Raucus Hearing Focuses on Farrakhan
WASHINGTON (AP) _ The official topic of the hearing was ``Rogue Regimes,″ but the hundreds of members of the Nation of Islam who showed up knew its focus really was Louis Farrakhan.
The three-hour hearing ended Tuesday with shouts of ``liar″ directed at the subcommittee chairman, Rep. Chris Smith, R-N.J.
Earlier two people were arrested at the hearing and charged with ``disruption of Congress.″
The session also produced a tense confrontation between Rep. Donald Payne, D-N.J., and Michael Ledeen, a witness who criticized President Clinton’s reaction to the Million Man March, organized last October by Farrakhan.
Farrakhan visited Libya, Iran, Iraq, and Sudan _ all viewed by the U.S. government as rogue nations that support terrorism _ earlier this year.
Reps. Peter King, R-N.Y., and Bob Barr, R-Ga., criticized the Clinton administration for not investigating more aggressively whether the Nation of Islam leader violated U.S. laws.
``We see Louis Farrakhan flagrantly meeting with the worst dictators and tyrants of the world, stating on the record that he’s accepting money from those dictators who are sworn enemies of the United States and yet he was able to come back to this country without even being asked one question,″ said King.
Barr, a former federal prosecutor, was the leadoff witness and King asked him if he thought the administration was enforcing laws that might apply to Farrakhan.
``My answer is no,″ said Barr.
Last week, Justice Department officials said government agents had hand-delivered letters to Farrakhan about his trip to Libya and were watching to see if he acts as a Libyan agent.
The Foreign Agent Registration Act requires that those who try to influence U.S. policies and public opinion at the request of a foreign entity must register publicly with the government. In enforcing the act, the government usually begins by sending letters, such as those delivered to Farrakhan, to people who might be required to register.
At the hearing, Rep. Cynthia McKinney, D-Ga., said: ``I hope we are not going back to the McCarthy era when in practice we stopped supporting the precepts of the Constitution,″ referring to the widely condemned tactics of Sen. Joseph McCarthy, R-Wis., during his anti-communist crusade in the 1950s.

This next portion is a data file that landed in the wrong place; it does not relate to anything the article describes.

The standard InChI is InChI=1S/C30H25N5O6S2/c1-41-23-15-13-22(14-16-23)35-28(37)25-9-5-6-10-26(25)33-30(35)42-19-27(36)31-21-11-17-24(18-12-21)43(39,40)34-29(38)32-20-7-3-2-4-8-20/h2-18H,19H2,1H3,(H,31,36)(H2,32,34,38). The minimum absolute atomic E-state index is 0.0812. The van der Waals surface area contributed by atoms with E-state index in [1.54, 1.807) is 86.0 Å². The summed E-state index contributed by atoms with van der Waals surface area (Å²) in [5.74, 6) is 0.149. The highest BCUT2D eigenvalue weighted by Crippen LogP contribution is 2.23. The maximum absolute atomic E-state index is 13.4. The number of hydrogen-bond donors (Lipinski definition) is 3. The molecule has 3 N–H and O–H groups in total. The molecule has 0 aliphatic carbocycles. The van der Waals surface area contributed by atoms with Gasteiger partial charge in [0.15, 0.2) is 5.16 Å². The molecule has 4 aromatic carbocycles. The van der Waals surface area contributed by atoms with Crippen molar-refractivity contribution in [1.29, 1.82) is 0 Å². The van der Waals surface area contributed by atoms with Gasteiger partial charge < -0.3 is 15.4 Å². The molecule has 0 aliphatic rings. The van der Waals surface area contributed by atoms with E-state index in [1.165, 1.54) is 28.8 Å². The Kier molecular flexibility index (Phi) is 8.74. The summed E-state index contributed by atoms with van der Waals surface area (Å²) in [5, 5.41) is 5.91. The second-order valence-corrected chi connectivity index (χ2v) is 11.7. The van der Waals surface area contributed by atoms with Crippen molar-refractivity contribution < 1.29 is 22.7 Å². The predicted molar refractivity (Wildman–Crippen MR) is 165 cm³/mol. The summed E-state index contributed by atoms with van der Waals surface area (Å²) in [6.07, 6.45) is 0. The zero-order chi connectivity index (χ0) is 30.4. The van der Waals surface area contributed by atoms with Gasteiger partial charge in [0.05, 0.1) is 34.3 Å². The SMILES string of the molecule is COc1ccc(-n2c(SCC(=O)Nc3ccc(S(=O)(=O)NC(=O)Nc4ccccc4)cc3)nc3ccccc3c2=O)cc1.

``If this hearing is a thinly-veiled excuse to do a little Louis Farrakhan bashing, we ought to get it up front,″ she said. ``Louis Farrakhan is not above the law, but neither is Louis Farrakhan beneath the protection of the Constitution.″
Ledeen said Clinton made a ``profound error″ when he urged people to focus on the ``faces of the people″ at the Million Man March rather than on Farrakhan’s words.
Ledeen was a consultant to the Reagan administration on Middle Eastern affairs and now is a resident scholar at the American Enterprise Institute, a Washington think-tank.
``I take offense for all of the people who participated,″ said Payne.
``Words are important and we have to pay attention to words,″ said Ledeen.
``You don’t even have a clue,″ said Payne. ``You missed the whole thing.″
People were lined up for hours before the hearing began in midafternoon.
As the hearing opened, Leonard Farrakhan Muhammad, the chief of staff of the Nation of Islam, stood up and asked, ``Can I ask a question?″
``This is not a town meeting,″ said Rep. Chris Smith, R-N.J., chairman of the House International Relations subcommittee.
Moments later, a woman in the back of the crowded room shouted, ``I can’t hear back here.″
Smith called for order and said anyone else disrupting the hearing would be ejected.
After Smith adjourned the hearing, a man called the chairman ``a lying prevaricator.″ The man said the chairman had promised that officials of the Nation of Islam would be given a chance to speak after other witness had been heard.
A committee aide said the only promise made was that they could submit a statement for the hearing record.
Capitol police said they arrested Iris Arafa, 30, of North Potomac, Md., and Jerald Johns, 21, of Severn, Md., after they disrupted the hearing.